As a non-limiting example, the present invention provides a means to identify gene expression profiles associated with various stages of breast cancer, such as atypical ductal hyperplasia (ADH), ductal carcinoma in situ (DCIS), and invasive ductal carcinoma (IDC). The expression profile data associated with each of these stages may be part of a breast cancer profile data object which is able to receive expression data from a test sample of a patient who has, or is suspected of having, breast cancer. A comparison of gene expression level(s) of the test sample and the profiles permits the determination that the patient has none, one, or a combination of the above described stages of breast cancer. The expression data on the test sample may generated by the use of (global) polyadenylated mRNA amplification as described herein or by the use of PCR based amplification of gene sequences the expression of which are relevant to the breast cancer expression profiles. The use of global mRNA amplification permits the resulting expression data of a test sample to be compared and analyzed with other expression profiles.

The profile data object may be stored in a range of addresses separate from the expression profile data or in a range of addresses that also stores a data field representing expression profile data. When the profile data object is created, it has locations set aside to store expression level data from one or more test samples. The expression level data is preferably received into one or more data fields of the object that have been adapted for such receipt and for ready comparison to the expression profile data. This provides the ability to predict outcomes based on gene expression level(s) and correlation to the archive of FF and/or FFPE samples and historic outcomes associated therewith.

After creation of the profile data object, it is ready to receive various expression level information or data from a user or other source. In a preferred embodiment, expression level data from a test sample is introduced electronically and directly from a microarray reader. The expression profile data of a profile data object may be updated at anytime. Such an update will necessarily generate an updated profile data object, which may supersede and replace any previous object. Because the expression profile data is generated from expression level data that reflects unselected polyadenylated mRNA levels as provided by the present invention, the expression profile data is more complete and comprehensive. The invention can thus provide multiple gene sequences, the expression levels of which are associated with an outcome. The invention also allows subsets of an expression profile to be identified and correlated with an additional outcome.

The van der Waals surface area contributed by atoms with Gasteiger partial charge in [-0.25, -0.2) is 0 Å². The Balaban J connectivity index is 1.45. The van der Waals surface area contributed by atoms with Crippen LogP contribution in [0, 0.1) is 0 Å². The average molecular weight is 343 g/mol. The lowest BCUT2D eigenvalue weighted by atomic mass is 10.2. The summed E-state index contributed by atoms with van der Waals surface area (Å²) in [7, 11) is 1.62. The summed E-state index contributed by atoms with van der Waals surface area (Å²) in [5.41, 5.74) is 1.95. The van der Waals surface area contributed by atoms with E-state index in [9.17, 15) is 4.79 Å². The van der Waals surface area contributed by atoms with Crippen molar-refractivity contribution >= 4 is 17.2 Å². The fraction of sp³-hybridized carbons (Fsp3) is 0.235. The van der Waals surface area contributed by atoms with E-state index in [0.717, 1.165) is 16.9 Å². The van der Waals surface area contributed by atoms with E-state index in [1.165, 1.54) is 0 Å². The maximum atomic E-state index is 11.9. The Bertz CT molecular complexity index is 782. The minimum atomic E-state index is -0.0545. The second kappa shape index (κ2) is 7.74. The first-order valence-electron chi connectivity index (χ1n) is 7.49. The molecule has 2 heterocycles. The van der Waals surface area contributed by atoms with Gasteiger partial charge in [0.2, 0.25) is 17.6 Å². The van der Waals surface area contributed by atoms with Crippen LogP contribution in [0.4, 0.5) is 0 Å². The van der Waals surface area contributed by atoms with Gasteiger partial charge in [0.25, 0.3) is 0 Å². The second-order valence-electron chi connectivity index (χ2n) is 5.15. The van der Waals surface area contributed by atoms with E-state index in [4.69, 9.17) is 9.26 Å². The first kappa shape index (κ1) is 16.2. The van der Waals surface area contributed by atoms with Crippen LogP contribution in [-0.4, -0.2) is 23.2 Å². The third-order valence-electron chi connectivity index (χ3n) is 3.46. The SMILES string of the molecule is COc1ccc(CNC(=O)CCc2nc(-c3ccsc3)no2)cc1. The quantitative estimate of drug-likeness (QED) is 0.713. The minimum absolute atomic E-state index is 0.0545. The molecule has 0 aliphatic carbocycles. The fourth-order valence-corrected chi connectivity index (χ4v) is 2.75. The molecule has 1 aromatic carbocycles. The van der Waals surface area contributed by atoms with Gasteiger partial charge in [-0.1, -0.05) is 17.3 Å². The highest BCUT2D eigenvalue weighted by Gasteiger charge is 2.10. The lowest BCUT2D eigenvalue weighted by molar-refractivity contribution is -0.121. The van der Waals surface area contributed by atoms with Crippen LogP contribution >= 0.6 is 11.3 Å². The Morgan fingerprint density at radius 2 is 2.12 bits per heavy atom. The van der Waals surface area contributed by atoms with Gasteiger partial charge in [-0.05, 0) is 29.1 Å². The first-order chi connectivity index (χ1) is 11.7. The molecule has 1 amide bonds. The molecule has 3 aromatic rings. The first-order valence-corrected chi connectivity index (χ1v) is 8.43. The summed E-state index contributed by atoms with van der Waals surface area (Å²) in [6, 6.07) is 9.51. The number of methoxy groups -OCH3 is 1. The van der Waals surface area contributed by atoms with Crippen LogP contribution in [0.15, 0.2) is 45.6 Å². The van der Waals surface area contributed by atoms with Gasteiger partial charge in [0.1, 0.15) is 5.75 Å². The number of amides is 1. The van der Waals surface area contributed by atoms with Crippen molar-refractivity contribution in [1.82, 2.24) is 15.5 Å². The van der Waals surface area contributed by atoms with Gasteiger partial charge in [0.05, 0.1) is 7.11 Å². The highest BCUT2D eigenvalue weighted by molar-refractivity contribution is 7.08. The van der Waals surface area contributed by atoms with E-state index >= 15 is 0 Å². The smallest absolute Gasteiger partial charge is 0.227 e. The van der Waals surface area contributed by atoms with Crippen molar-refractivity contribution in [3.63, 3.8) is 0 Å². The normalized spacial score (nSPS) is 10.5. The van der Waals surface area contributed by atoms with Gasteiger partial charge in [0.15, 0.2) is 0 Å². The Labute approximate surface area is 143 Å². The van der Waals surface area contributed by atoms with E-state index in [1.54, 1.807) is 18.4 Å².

In an alternative embodiment of the invention, the expression profile data may be adapted into a spreadsheet program for reviewing the profile data and optionally for comparison and analysis with expression data from a test sample. The program is preferably adapted to be capable of analyzing the expression data in comparison to the profile data to determine the outcome associated with the expression data. Other analysis modules (software) may be used or developed to utilize the adapted profile data to associate an outcome with a test sample.

The invention therefore provides a computer readable medium having a plurality of data fields stored on the medium and representing a data structure, such as expression data or expression profile data, comprising a first data field representing (expression or expression profile) data that is to be correlated or analyzed with input (outcome data or test sample expression data) information, said first data field being stored in a range of addresses in said computer readable medium; one or more receiver objects that will receive said input information, each receiver object being stored in a separate range of addresses in said computer readable medium, wherein each receiver object comprises a data field adapted for storing input information for correlation or analysis with said first data field.

In an alternative embodiment, the first data field is stored in a range of addresses used by one of the receiver objects. Moreover, the computer readable medium may optionally comprising a prompt field adapted for storing one or more data prompts to elicit entry of input information, which may be outcome information from a human patient from which an FFPE sample was obtained and used for generation of said expression data.

A preferred embodiment of the invention is a computer readable medium containing a gene expression profile comprising a plurality of data fields stored on the medium and representing a data structure and comprising at least one data field representing expression profile data stored in a range of addresses and a profile data receiver object that will receive gene expression data for correlation with said expression profile data. The receiver object is stored either in a separate range of addresses or in addresses that also store said at least one data field. The medium may optionally comprising a prompt field adapted for storing one or more data prompts to elicit entry of input information, which may be expression data from cells of a tissue sample from a human patient.